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The MilTime class should convert time in military (24-hour) format to the standard time format used by the Time class.

Theclass should have the following member variables:

milHours : Contains the hour in 24-hour format. For example, 1:00 pm would be stored as 1300 hours, and 4:30 pm would be stored as 1630 hours.

milSeconds : Contains the seconds in standard format.

The class should have the following member functions:

Constructor : The constructor should accept arguments for the hour and seconds, in military format.

The time should then be converted to standard time and stored in the hours , min , and sec variables of the Time class.

setTime : Accepts arguments to be stored in the milHours and milSeconds variables.

The time should then be converted to standard time andstored in the hours , min , and sec variables of the Time class.

getHour : Returns the hour in military format.

getStandHr : Returns the hour in standard format.

Demonstrate the class in a program that asks the user to enter the time in military for- mat. The program should then display the time in both military and standard format

Basically trying to create a program that in incorporates Inheritance, Polymorphism, and Virtual Functions.

My code thus far for the problem.

#include "stdafx.h"
#include <iostream>
#include <iomanip>

using namespace std;

class Time



protected:

    int hour;
    int min;
    int sec;

public:

    Time()

    {
        hour = 0; min = 0; sec = 0;
    }

    Time(int h, int m, int s);

    (hour = h; min = m; sec = s);
}

int gethour() const

{
    return hour;
}

int getMin() const
{
    return min;
}

int getSec() const
{
    return sec;
}

};


class MilTime : public Time
{

private: int milHours;
         int milSeconds;

public:

    MilTime(int hours, int seconds)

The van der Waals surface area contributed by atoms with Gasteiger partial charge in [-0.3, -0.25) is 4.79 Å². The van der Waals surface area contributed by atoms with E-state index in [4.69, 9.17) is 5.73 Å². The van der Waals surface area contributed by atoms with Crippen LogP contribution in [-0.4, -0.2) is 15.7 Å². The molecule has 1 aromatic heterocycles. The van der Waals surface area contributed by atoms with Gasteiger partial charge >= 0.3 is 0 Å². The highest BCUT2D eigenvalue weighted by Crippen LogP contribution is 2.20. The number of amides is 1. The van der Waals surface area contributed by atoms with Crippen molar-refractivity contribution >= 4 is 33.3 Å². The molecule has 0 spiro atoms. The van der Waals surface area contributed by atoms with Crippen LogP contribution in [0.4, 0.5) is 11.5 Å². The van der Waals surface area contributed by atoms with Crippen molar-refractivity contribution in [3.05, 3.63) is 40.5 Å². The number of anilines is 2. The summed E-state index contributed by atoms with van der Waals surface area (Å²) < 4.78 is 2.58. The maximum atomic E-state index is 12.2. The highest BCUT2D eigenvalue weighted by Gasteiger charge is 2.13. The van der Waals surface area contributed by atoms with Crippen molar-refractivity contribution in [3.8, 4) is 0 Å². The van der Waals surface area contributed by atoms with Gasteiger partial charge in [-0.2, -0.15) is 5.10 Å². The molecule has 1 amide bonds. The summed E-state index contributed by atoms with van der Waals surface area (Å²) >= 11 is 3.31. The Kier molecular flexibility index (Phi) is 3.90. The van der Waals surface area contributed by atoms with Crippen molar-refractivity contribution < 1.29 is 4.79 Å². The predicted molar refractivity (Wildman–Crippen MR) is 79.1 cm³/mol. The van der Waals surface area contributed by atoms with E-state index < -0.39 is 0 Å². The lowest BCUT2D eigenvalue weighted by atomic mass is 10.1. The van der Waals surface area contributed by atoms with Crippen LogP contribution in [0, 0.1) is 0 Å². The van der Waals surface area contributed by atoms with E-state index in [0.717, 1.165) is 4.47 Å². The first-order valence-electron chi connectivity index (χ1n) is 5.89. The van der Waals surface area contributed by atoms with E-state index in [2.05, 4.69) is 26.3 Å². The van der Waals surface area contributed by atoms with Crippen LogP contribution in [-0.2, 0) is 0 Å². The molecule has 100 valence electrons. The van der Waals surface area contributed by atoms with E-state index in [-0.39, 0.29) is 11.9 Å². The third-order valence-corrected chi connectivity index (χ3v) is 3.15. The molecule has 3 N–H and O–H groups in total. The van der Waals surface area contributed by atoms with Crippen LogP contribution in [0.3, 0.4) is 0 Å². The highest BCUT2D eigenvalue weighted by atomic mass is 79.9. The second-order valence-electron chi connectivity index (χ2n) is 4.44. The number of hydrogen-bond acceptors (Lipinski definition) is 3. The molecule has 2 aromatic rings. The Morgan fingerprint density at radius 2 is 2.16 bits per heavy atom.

{

        milHours = hours;
        milSeconds = seconds;
    }

    void setTime(int milhours, int milseconds);
    int gethour();
    int getMin();
    int getStandHr();
};

void MilTime::setTime(int mhours, int mseconds)
{

    milHours = milHours;
    mseconds = mseconds;
    hour = (milHours / 100);
    min = milHours % 100;
    sec = mseconds;
}


int MilTime::getHour()
{
    return mHours;
}

int MilTime::getStandHr()
{
    return hour % 12;
}


int main()
{

    int hr, sec;

    MilTime time1(0, 0);

    cout << "Enter Time in Milatary format: ";

    cin >> hr;

    sec = hr % 10;

    time1.setTime(hr, sec);

    cout << "MiltataryFormat: " << time1.getHour() << "hours" << endl;

    if.(time1.gethour() / 12 == 1)
    {

        cout << "Standard Format: " << time1.getStandHr() << " : ";

        if (time1.getMin() == 0)
        {
            cout << time1.getMin() << "0" << "PM" << endl;

        else
            cout << time1.getMin() << "PM" << endl;
        }

        else
        {

            cout << "Standard Format: " << time1.getStandHr() << ":";

            if (time1.getMin() == 0)
            {

                cout << time1.getMin() << "0" << "AM" << endl;
            }

            else

                cout << time1.getMin() << "AM" << endl;

        }

        system("pause");

        return 0;

    }

There are 40 errors messages at the moment, is there a better way to build this?

Edited by pritaeas: Closed.

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Last Post by pritaeas
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is there a better way to build this?

That depends. How are you building it? If your using a modern C++ compiler, and your using reasonable flags, you should be fine.

There are 40 errors messages at the moment

It would take at least 2 minutes to find problems by staring at the code. However, if you post the errors, we would be able to spot the problem in 10's of seconds and give a more meaninful responce.

Edited by Hiroshe

0

Your errors seem to do with basic syntax and don't really have anything to do with the structure of your code. Go through every structure and check for proper braces, variable name spelling, and line terminations. One glaring syntax error is, the if and else blocks, in lines 115-121, are sharing one set of braces when they should each have there own.

One thing to remember, the c++ compiler is very linear. It expects to see things in a specific format. A mistake in one part early in your code can generate dozens of errors farther down, even though the syntax there is correct.

The compiler should report the line number, creating the first error, first. Find the error there and rebuild, then repeat, only looking at the first reported error, until all the errors are cleared up. You'll find that all of a sudden the error count goes from 40 to nothing after you've fixed only a few errors.

Edited by tinstaafl